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Hillary Clinton criticized the National Riffle Association on Monday morning while offering her condolences to the victims of a

Hillary Clinton

Hillary Clinton criticized the National Riffle Association on Monday morning while offering her condolences to the victims of a mass shooting in Las Vegas this weekend that left at least 50 people dead and more than 400 people injured.

“Our grief isn’t enough,” the former Democratic Party presidential candidate tweeted. “We can and must put politics aside, stand up to the NRA, and work together to try to stop this from happening again.”

Clinton’s statement was one of the most politically charged among prominent politicians who weighed in on social media in the hours after the attack. She writes in her book “What Happened” about how the United States needs to change its gun laws to prevent mass shootings.

Barack Obama and Bill Clinton also tweeted their support for the victims.

“Michelle & I are praying for the victims in Las Vegas,” Obama tweeted. “Our thoughts are with their families & everyone enduring another senseless tragedy.”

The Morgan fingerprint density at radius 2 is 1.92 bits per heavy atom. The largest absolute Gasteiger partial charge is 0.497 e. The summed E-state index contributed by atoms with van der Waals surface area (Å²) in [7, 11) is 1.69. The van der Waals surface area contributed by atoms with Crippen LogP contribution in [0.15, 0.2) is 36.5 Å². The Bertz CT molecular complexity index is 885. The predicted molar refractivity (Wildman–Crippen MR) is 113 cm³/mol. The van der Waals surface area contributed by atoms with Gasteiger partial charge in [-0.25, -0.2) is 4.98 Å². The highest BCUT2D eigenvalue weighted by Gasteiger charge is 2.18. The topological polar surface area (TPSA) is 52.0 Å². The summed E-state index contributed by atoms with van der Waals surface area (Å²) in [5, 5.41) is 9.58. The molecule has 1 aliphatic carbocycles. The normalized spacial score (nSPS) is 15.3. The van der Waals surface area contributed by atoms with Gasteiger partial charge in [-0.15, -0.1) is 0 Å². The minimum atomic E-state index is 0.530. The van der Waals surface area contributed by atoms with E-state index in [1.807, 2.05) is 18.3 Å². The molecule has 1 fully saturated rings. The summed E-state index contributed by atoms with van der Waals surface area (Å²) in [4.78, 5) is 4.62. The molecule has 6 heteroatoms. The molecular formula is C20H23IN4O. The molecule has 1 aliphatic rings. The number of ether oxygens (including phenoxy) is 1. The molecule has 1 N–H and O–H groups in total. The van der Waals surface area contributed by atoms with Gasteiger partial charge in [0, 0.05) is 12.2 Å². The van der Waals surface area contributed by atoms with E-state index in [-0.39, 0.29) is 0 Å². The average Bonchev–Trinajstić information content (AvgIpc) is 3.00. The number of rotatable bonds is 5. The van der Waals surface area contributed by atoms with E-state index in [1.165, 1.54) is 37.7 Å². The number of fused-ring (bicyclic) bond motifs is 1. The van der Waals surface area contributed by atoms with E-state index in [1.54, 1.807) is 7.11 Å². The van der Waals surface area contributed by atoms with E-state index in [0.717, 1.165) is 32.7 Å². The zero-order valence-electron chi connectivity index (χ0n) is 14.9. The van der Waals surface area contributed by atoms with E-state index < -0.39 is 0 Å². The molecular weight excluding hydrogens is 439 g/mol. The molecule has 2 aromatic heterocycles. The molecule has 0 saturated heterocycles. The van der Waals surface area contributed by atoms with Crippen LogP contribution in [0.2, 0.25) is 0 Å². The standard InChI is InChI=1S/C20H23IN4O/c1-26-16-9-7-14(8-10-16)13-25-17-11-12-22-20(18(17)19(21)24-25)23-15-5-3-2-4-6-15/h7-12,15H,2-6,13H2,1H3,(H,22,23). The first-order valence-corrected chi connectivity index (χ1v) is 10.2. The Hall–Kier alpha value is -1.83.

“Thinking of the victims and responders in Las Vegas,” Bill Clinton tweeted. “This should be unimaginable in America.”

Read more Hillary Clinton Slams NRA While Offering Condolences to Las Vegas Shooting Victims

 

 

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Country musicians and other entertainment industry affiliates woke up Monday morning to news of the deadliest mass shooting in U.

Police officers advise people to take cover near the scene of a shooting near the Mandalay Bay resort and casino on the Las Vegas Strip, Sunday, Oct. 1, 2017, in Las Vegas. (AP Photo/John Locher)

Country musicians and other entertainment industry affiliates woke up Monday morning to news of the deadliest mass shooting in U.S. history. Sunday night a gunman opened fire on attendees of the Route 91 Harvest Music Festival in Las Vegas.

Police named Stephen Paddock, 64, as the gunman, and said that the Mesquite, Nev., resident was now dead by his own hand. A motive for the attack remains unclear.

Celebrities quickly took to social media to react to the tragic event.

“There are no words to express the helplessness and sorrow my broken heart feels for the victims in Vegas and their families,” Taylor Swift tweeted.

“Woke up to such horrible news,” Carrie Underwood wrote. “We are praying for the victims and their families. May the Lord bring some comfort to them.”